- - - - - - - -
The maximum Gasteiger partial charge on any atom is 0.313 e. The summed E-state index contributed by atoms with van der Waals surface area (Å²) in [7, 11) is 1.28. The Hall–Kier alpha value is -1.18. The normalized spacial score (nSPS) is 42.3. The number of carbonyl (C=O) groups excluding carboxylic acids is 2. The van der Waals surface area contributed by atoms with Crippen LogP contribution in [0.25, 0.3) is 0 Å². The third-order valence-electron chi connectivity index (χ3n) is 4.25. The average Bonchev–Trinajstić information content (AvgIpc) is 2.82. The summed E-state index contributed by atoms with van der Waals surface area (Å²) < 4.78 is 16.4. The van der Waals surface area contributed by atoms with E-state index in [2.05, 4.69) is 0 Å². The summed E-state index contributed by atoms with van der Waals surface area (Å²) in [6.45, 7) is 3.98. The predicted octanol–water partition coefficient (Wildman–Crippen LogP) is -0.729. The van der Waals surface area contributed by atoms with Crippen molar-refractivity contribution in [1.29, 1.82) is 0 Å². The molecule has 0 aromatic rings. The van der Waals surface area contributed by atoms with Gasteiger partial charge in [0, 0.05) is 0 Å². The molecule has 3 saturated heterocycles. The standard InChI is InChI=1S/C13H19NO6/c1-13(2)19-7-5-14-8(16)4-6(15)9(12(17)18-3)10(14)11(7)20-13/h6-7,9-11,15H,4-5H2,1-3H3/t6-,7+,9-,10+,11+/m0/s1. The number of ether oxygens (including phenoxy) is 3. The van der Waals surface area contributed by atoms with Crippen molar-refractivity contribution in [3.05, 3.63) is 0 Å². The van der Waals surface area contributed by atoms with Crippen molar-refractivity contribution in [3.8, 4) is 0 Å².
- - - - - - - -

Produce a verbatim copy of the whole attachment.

The maximum Gasteiger partial charge on any atom is 0.313 e. The summed E-state index contributed by atoms with van der Waals surface area (Å²) in [7, 11) is 1.28. The Hall–Kier alpha value is -1.18. The normalized spacial score (nSPS) is 42.3. The number of carbonyl (C=O) groups excluding carboxylic acids is 2. The van der Waals surface area contributed by atoms with Crippen LogP contribution in [0.25, 0.3) is 0 Å². The third-order valence-electron chi connectivity index (χ3n) is 4.25. The average Bonchev–Trinajstić information content (AvgIpc) is 2.82. The summed E-state index contributed by atoms with van der Waals surface area (Å²) < 4.78 is 16.4. The van der Waals surface area contributed by atoms with E-state index in [2.05, 4.69) is 0 Å². The summed E-state index contributed by atoms with van der Waals surface area (Å²) in [6.45, 7) is 3.98. The predicted octanol–water partition coefficient (Wildman–Crippen LogP) is -0.729. The van der Waals surface area contributed by atoms with Crippen molar-refractivity contribution in [1.29, 1.82) is 0 Å². The molecule has 0 aromatic rings. The van der Waals surface area contributed by atoms with Gasteiger partial charge in [0, 0.05) is 0 Å². The molecule has 3 saturated heterocycles. The standard InChI is InChI=1S/C13H19NO6/c1-13(2)19-7-5-14-8(16)4-6(15)9(12(17)18-3)10(14)11(7)20-13/h6-7,9-11,15H,4-5H2,1-3H3/t6-,7+,9-,10+,11+/m0/s1. The number of ether oxygens (including phenoxy) is 3. The van der Waals surface area contributed by atoms with Crippen molar-refractivity contribution in [3.05, 3.63) is 0 Å². The van der Waals surface area contributed by atoms with Crippen molar-refractivity contribution in [3.8, 4) is 0 Å².